Now each one of our garments takes an average of 50 minutes to make. With the same number of workers, we produce half the quantity we produced before, yet each item has become more expensive. There are many value-added elements; we are one of the first manufacturers in China to do digital printing on wool and cashmere clothing.

Yet I’m also aware that a factory as big as ours cannot solely rely on premium products. We still have mass-production orders from clients such as Marks & Spencer, so we are running on two legs. Now, 50 per cent of our products are still cheap mass-produced items, and the rest are premium ones. Eventually we are aiming to have 20 per cent of our garments mass-produced, and the rest all premium products. When we reach that stage, our transformation will be complete.

What are the major difficulties you encountered in changing the business model?

I always use this simile: we are trying to transform a van into a Porsche, yet we need to keep the vehicle running during the transformation. It cannot stop. You can’t say my factory is in the process of transformation so you stop production and switch all the employees.

It’s also hard to convince people around you to change: people don’t like change and bulk orders are always easier to do. It is difficult to change the mindset of people and if they don’t feel the urgency they don’t want to change. It is only now that everyone is realising the danger, but of course, if we only started changing now it would already be too late.

I think the most difficult part of my job as director of the company is that I have to juggle between planning and preparing for the future, while also handling all the things that are happening right now.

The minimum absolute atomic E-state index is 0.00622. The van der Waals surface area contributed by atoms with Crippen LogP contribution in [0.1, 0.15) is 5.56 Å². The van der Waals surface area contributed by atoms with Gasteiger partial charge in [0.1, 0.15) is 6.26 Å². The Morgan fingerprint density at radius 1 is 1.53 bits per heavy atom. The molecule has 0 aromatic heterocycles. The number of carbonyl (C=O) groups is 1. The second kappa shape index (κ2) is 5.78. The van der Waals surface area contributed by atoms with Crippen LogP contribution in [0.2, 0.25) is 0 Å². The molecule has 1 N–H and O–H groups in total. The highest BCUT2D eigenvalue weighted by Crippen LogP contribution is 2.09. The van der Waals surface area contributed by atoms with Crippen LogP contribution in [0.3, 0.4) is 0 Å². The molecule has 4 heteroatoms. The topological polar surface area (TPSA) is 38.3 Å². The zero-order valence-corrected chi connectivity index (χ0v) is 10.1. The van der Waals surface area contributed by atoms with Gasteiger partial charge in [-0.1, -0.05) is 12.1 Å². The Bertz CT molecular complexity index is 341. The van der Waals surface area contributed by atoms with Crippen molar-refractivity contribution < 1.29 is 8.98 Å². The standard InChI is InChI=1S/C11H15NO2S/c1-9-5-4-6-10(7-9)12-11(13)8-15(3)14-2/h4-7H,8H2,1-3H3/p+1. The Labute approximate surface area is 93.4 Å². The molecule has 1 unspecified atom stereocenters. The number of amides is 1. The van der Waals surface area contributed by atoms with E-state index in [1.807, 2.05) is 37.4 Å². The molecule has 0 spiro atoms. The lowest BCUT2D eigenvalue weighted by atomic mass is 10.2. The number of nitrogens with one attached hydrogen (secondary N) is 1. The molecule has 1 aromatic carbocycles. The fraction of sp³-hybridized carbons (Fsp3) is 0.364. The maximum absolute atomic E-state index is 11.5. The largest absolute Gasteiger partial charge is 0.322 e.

Where do you see the ‘Made in China’ label in 10 years?

I believe that 10 years from now “Made in China” will be perceived around the world like the “Made in Italy“ label is right now – products that are well designed and of high craftsmanship. People will look at “Made in China” and think, “Oh, this is something good”.

I can tell you, China is making the best wool sweaters in the world now. You cannot find enough workers in Italy who do tailoring anymore. Many top global brands are finding us to produce their garments. You walk into high-end shops and you will see fewer “Made in Italy” labels and increasingly more with ‘Made in China’. We just need to keep up the standard, then “Made in China” would mean high quality products.

The best chance of standing out is producing wool clothing, which requires more manpower and machinery and a good and complete production chain. China has all these – from raw materials to the technology needed. Other countries cannot compete with us on this. That’s how we stand out.

How can you ensure you continue to stand out by producing wool clothing?

The Knitwear Innovation & Design Society, of which I am an executive committee member, has been working on training new talents to enter the knitwear trade in Hong Kong in the past. Without new talents, how could you become the next Italy? We have put a lot of time and effort into this. Some designers who joined the society are actually working with me now.

What one piece of advice would you give to garment factory owners in Dongguan?

You cannot afford to sit down and think that the good old days will be back when our labour costs and other costs are actually still on the rise. Instead, find your strength and think of the reason why others will want to buy from you.